Regulation - What is it Good For?

Lifeline Data and the Digital Divide

FCC_New_LogoThe FCC recently approved moving forward with the process of establishing a low-income subsidy for landline data service. The target subsidy they have set is payment of $9.25 per month towards the broadband bill of qualifying households. I’m really not sure how I feel about this.

Certainly we have a digital divide. While there are still many millions of rural homes that have no broadband alternative, there are even more urban households who can’t afford broadband. The numbers bear this out. A Pew Research survey earlier this year reported that the broadband penetration rate for homes that make less than $25,000 per year is 60% while 97% of homes that make more than $150,000 per year have broadband. The overall national average broadband penetration right now is at about 74% of households and it’s clear that poorer homes have a hard time affording broadband.

If you accept the premise that broadband is becoming a necessity to participate in our culture, and even more importantly that broadband is vital at home for school kids, then we do need a way to get broadband to people who need it.

But I wonder if this program is really going to make a difference and if it will get broadband into a whole lot more homes (versus giving payments to some of those 60% of low income homes that already have broadband). The dollar amount, at $9.25 doesn’t feel like a very big discount on broadband bills that are likely to be $40 or higher in most places. If a home is having trouble affording a $40 broadband bill, I wonder if reducing that to $30 is really going to make it affordable? I’m not sure that the policy makers who are deciding this really understand how little disposable income most working poor families have.

And paying for broadband isn’t the whole cost because homes that can’t afford broadband also have a hard time affording computers. It’s not like you can buy a computer once – I know I have rarely had a computer that lasts more than three years, with some of them dying earlier than that.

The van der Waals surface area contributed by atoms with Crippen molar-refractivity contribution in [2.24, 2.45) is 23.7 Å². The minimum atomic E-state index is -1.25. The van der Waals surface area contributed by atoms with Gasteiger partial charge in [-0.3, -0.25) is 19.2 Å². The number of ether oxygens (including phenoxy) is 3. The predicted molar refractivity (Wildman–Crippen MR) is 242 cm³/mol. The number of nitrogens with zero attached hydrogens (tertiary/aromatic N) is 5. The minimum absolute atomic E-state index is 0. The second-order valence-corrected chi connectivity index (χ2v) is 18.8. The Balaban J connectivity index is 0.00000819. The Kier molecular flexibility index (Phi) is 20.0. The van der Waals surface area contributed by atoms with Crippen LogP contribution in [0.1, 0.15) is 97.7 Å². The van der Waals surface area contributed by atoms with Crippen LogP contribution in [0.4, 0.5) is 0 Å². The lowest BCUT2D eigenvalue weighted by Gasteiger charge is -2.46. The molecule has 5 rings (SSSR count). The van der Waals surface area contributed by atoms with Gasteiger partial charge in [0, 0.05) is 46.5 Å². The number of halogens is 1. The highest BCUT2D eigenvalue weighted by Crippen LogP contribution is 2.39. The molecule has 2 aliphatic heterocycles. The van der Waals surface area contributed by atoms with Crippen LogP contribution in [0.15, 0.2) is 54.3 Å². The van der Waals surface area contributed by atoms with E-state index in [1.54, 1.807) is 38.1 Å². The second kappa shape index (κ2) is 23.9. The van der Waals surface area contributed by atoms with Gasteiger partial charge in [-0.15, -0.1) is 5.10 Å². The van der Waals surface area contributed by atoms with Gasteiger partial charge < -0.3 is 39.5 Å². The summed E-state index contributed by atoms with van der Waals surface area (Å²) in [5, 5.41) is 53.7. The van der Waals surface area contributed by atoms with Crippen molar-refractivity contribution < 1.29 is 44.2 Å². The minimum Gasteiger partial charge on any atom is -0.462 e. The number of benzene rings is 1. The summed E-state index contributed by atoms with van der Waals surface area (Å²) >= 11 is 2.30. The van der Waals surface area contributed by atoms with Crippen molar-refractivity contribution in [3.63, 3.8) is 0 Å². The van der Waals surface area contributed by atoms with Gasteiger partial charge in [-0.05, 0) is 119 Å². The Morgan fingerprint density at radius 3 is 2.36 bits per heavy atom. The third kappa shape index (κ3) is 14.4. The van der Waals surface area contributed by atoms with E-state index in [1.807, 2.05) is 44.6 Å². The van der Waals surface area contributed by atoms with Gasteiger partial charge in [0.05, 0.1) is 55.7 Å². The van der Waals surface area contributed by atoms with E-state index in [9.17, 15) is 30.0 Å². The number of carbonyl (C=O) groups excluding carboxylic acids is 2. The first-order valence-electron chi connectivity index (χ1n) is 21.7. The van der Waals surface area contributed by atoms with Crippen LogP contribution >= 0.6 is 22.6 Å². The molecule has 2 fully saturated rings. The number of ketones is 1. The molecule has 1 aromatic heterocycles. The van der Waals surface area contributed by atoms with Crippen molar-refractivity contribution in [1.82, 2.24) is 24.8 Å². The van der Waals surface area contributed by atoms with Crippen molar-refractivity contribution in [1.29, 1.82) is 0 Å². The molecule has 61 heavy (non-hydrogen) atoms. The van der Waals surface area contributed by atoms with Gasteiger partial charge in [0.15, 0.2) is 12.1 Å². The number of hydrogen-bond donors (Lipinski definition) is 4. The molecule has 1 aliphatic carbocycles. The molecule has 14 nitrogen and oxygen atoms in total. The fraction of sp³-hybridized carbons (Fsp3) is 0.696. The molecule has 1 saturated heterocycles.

I know that many cities already have programs that tackle the computer issue. I know of programs that distribute refurbished computers to homes. And there are more and more school systems that are giving school kids an iPad or other computer so that they don’t have to worry about having a computer at home. For this federal program to be really successful is going to require more of those kinds of programs.

I also wonder how the FCC will cap the amount of money this is going to cost. It’s not going to take a whole lot of households to eat up any funds they set aside for this. The current Lifeline telephone subsidy cost $1.6B in 2014 and pays a $9.25 subsidy for a landline or a cellphone for homes that are below 135% of the poverty line established by the Department of Health and Human Services.

The revised plan is going to keep the $9.25 subsidy and somehow use it to cover both telephone and data connections. The exact details aren’t out, but it was said that no household could collect more than one $9.25 subsidy. If a home is already getting the phone subsidy then they wouldn’t get any additional break on their data connection.

I think every school kid ought to somehow have access to a computer and broadband. I just don’t know that this particular program is going to change the current situation a whole lot and I wonder if there ought to be a different approach. The digital divide is real and kids in poor families are the most affected by it. If this program doesn’t make a big difference I hope we are willing to try something else.

2 replies on “Lifeline Data and the Digital Divide”

How will land line telco deliver 25 Mbps down 3 up on their crumbling copper wire infrastructure? How will “broadband” be verified by FCC prior to giving payola to corporate sponsors??

I will bet anything that to qualify for it you won’t have to buy the FCC defined broadband. There are still tons of DSL and cable products on the market that are under 10 Mbps and those are the cheapest ones that will probably be bought.

But good questions. In case folks don’t realize, all of the money from this fund goes directly to ISPs and not to low income people.

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